AT THE GENEVA arms talks, the Soviet government is demanding more in the way of on-site inspection and the American government is demanding less. This marvelously ironic reversal of traditional positions on verification is taking place in the negotiations on a treaty to ban medium- and short-range nuclear missiles -- the treaty that is the likeliest candidate to become the Reagan administration's first and perhaps only arms control accord.

On-site verification, as distinguished from verification by ''national technical means,'' has been an American aspiration for even longer than it has been a formal American negotiating demand. It has been seen as a safeguard against Soviet perfidy, and it has become central to the politics of arms control. That the Soviets long resisted on-site inspection, denouncing it as a mask for espionage and as a practice made unnecessary by satellite intelligence, tended to confirm its value in many American eyes.

But it is not simply that Mikhail Gorbachev, with his sudden strong favor for on-site inspection, has now called an American bluff. Officials explain, plausibly, that once the Kremlin agreed to elimination of intermediate-range missiles worldwide, and not just in Europe, the problems of verifying an agreement became simpler. Further, they found that the Kremlin might reap unacceptable intelligence advantage from ''challenge inspections,'' the particular form of anywhere, anytime verification that the administration has most emphasized.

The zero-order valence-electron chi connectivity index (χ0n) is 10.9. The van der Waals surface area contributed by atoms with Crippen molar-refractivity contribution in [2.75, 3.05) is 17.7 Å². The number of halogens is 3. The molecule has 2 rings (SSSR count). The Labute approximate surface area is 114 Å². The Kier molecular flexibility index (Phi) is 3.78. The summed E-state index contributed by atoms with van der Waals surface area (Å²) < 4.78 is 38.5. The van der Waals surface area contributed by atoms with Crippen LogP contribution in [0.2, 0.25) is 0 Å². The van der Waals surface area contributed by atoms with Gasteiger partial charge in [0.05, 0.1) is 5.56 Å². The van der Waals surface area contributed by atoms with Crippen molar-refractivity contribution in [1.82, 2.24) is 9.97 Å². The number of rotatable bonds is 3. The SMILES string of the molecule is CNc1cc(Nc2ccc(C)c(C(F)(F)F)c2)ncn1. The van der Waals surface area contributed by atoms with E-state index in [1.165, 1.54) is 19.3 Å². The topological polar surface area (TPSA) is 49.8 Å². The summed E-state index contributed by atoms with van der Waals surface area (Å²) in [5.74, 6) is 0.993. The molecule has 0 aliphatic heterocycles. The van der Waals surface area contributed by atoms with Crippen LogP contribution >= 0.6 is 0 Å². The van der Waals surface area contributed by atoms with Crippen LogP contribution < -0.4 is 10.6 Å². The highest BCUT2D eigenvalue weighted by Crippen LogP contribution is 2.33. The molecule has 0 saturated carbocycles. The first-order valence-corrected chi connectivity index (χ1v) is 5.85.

In fact, paralysis is a predictable result of applying high monitoring standards to reductions of the kinds of arms -- small missiles or warheads, for instance, and chemical weapons -- that defy such standards. Moreover, inspections of any sort cannot resolve the most common breed of Soviet-American arms control tensions; these flow not from limits on verification but from inadequate treaty texts or from open political defiance -- for example, the Soviet radar at Krasnoyarsk.

The reversal in Geneva puts pressure on Mr. Reagan to reassure Americans stirred to wonder whether he is taking unnecessary risks. It will probably be a source of some political embarrassment to a president who had sworn he would write a treaty inscribing comprehensive rights to search for hidden weapons. Still, the embarrassment is evidence of a realistic trend in official thinking. It would be much more than an embarrassment -- it would be a scandal -- if an American president allowed a particular notion of verification to get in the way of a useful treaty